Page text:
Tea Time Basics

For those that enjoy a wonderful cup of hot tea but need a review of the basics of selection and brewing tea, here is a brief guide. For the sake of simplicity, this article will focus on 4 types of tea: green tea, black tea, herbal & rooibos, and oolong tea.

 

Green Tea

Green tea is a tea that originated in China, and since then its production and manufacture of several varieties of green tea have spread to other countries in East Asia.

Steeping too hot or too long results in the release of excessive amounts of tannins, leading to a bitter, astringent brew, regardless of initial quality.

The brew’s taste is also affected by the steeping technique; two important techniques are to warm the steeping container beforehand to prevent the tea from immediately cooling down and to leave the tea leaves in the pot and gradually add more hot water during consumption.

Regular green tea is 99.9% water, provides 1 kcal per 100 mL serving, and is devoid of significant nutrient content.

 

Black Tea

Black tea, also translated as red tea in various Asian languages, is a type of tea that is more oxidized than oolong, white, or green tea. Black tea is generally stronger in flavor than other teas. Five varieties of black tea come from leaves of the shrub (or small tree) Camellia sinensis.

While green tea usually loses its flavor within a year, black tea retains its flavor for several years. Plain black tea without sweeteners or additives contains caffeine but negligible quantities of calories or nutrients.

 

Herbal & Rooibos Tea

Rooibos tea is made using leaves from a shrub usually grown on the western coast of South Africa. Rooibos is a herbal tea and is not related to green or black tea. Traditional rooibos is created by fermenting the leaves, which turns them a red-brown color known as red tea or red bush tea.

 

Oolong

Oolong is a traditional Chinese tea (Camellia sinensis shrub) and is often described as a partially oxidized tea. But oxidation levels in oolong can vary from 8% to 80% depending on the production style of the tea master. This is why the flavor profile of some oolongs may lean more toward a fresh green tea (less oxidized) and others toward a malty black tea (more oxidized).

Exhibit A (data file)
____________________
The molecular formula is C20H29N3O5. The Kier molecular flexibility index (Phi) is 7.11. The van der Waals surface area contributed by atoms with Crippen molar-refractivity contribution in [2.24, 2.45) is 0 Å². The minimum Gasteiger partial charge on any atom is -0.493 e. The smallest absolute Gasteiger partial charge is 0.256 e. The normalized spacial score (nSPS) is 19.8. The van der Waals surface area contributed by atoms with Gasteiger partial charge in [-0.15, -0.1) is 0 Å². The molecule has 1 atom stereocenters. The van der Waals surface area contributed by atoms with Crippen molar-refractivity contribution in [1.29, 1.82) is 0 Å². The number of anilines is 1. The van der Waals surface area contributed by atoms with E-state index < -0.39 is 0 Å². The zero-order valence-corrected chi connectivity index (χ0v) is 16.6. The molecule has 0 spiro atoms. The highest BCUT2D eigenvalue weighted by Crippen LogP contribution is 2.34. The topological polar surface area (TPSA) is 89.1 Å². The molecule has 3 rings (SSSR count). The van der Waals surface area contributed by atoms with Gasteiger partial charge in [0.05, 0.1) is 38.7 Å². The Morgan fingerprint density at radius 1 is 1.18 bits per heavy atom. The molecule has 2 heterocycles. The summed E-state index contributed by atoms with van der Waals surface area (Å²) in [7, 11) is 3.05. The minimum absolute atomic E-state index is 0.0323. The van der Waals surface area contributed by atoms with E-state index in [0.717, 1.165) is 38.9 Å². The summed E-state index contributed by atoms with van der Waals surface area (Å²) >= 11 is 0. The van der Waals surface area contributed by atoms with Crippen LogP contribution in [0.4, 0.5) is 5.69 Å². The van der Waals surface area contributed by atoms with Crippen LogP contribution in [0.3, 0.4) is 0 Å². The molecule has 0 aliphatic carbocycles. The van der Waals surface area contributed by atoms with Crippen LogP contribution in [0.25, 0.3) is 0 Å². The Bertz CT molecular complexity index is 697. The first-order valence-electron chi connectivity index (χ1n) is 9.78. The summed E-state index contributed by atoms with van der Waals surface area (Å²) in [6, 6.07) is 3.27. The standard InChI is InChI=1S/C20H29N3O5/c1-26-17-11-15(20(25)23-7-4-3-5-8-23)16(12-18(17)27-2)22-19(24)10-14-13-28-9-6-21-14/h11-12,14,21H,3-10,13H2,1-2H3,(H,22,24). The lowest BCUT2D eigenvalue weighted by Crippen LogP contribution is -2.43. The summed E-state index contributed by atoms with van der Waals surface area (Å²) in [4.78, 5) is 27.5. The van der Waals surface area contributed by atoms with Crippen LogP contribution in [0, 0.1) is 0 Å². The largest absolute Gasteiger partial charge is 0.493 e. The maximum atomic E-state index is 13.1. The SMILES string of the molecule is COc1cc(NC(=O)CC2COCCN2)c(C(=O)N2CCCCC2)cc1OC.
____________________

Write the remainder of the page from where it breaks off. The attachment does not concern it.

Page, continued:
To host a fuss-free tea party, keep a few pointers in mind:

  • Refresh Regularly – if the pot is nearly empty after pouring the tea, begin steeping the next brew instead of leaving a scant amount, which will cool quickly.
  • Go Light – No need to serve a full meal at tea. Snacks are part of the charm.
  • Sweeten To Taste – Traditionally, black tea can take milk (dairy or plant-based) or lemon but not both at once. For other types of tea, skip the milk and stick to sugar or honey. But feel free to bend this rule-the point is to make tea you like.

BREWING GUIDE (Per 8 OZ. WATER)

Green Tea 

Quantity: 1 tea bag/ 1 tsp. loose tea

Water Temperature: hot but not boiling (175°-180°F)

Steep Time  2-3 minutes

 

Black Tea

Quantity: 1 tea bag/ 1 tsp. loose tea

Water Temperature: boiling (208°-212°F)

Steep Time: 4 minutes

 

Herbal & Rooibos 

Quantity: 1 tea bag/ 1 tsp. loose tea

Water Temperature: boiling (208°-212°)

Steep Time: 5-7 minutes

 

Oolong Tea 

Quantity: 1 tea bag/ 1 tsp. loose tea

Water Temperature: sub-boiling (190°-195°F)

Steep Time: 4 minutes

 

Tea for two?  Enjoy your tea moments.

 

 

Author: Michelle Hanson

Michelle Hanson, MA, RD, LD is Fresh & Natural Food’s Registered Dietitian. She received a Bachelor of Science degree in Nutrition and Clinical Dietetics with a minor in Community Health from the University of Minnesota – Twin Cities. She is a registered dietitian and current member of the Academy of Nutrition and Dietetics. Michelle has been a nutrition consultant for numerous years as well as a nutrition research director at the University of Minnesota – Twin Cities.

Michelle is passionate about food and nutrition and believes in helping people find simple, realistic ways to make healthy eating a part of their everyday lifestyle.
If you are interested in meeting Michelle or have questions for her, you can email her at: michelle@fnfoods.com. She will look forward to meeting you!